And still I link

Glenn Greenwald argues that the FBI’s efforts to infiltrate Muslims and provoke them to violence (so they can be busted) is as bad as under Hoover 50 years ago (as noted in the article, those efforts were bad and unconstitutional).
•Conservatives really are beating the drum to argue that people should be getting married instead of screwing without benefit of wedlock. I presume this is sleight-of-hand like David Brooks loves to pull: Yes, the economy may be bad, but the real reason poor people are poor is that they aren’t married.
To the best of my knowledge, the evidence that marriage causes more financial success, as opposed to the two being linked but not cause/effect, is minimal (feel free to correct me). And to the extent there is a link, it’s mostly for men—women often do worse financially and career-wise (but women should marry anyway because it’s their duty to America).
•Yes Means Yes says (and I agree) that for the rapists and their friends in Steubenville, humiliating the victim was half the fun. Which didn’t stop one former NAACP leader in Steubenville blaming the victim. And not accurately either—a passed-out woman, even if she was drinking, is not consenting to sex!
•Is the USPS more likely to mislay boxes labeled “atheist?”
•The Intuit company that sells tax-preparation software fights to keep taxes from becoming simpler.
•An attorney defending DOMA insists it’s goal is to make sure all states treat gay marriage the same. Which makes no sense, and the Supreme Court, it seems, was not impressed. Meanwhile, Wonkette rips into Megan McArdle’s views on gay marriage,which I linked to yesterday.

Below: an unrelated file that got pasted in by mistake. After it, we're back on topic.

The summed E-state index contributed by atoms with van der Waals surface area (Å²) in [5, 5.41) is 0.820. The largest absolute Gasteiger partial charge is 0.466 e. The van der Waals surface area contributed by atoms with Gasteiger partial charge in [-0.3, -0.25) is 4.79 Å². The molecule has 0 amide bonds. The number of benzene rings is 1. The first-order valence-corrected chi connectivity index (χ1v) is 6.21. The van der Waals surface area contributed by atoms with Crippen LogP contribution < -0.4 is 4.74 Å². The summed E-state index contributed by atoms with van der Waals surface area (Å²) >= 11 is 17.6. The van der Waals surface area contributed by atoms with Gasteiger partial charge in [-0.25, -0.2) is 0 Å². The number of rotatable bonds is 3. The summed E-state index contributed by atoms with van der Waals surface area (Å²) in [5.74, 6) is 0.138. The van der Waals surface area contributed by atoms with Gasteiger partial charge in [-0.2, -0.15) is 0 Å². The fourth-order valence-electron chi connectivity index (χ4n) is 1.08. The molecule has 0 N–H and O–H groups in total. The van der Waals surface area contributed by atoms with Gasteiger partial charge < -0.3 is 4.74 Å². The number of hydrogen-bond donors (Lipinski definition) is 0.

•Slacktivist suggests the right-wing delusion they’re being persecuted in this debate is that conservatives have always held onto the belief they had the moral high ground. Now, in the eyes of millions of Americans, they’re on the wrong side, and they can’t stand that.
I’ve noticed for years that conservatives equate criticism with repression. Rick Santorum wrote last year that it’s painful to be Catholic in politics—ignoring that he’s not being persecuted for being Catholic, his views would get just as much flak if he were secular. Likewise, at the Wonkette link, one right-winger bemoans that being criticized and belittled for opposing gay marriage is “a different type of ridicule but it’s still ridicule.”
Except, of course, the issue isn’t that gays are being belittled. It’s that they’re being denied the right to marry the people they want to be with (a key difference between gay marriage and the supposed incestuous and polygamous equivalents is that the latter say “You cannot marry certain specific people you find attractive), such as a second wife or a close kin.” That’s not the same as laws saying you can’t marry anyone you find attractive). Some extremists, such as Santorum, want to ban homosexuality. And of course, there’s bullying, job discrimination, hate crimes … so no, ridicule is a side issue.
And no, Christians aren’t like civil-rights marchers attacked by police dogs either.

1 Comment

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One response to “And still I link

  1. Pingback: The marriage-go-round | Fraser Sherman's Blog

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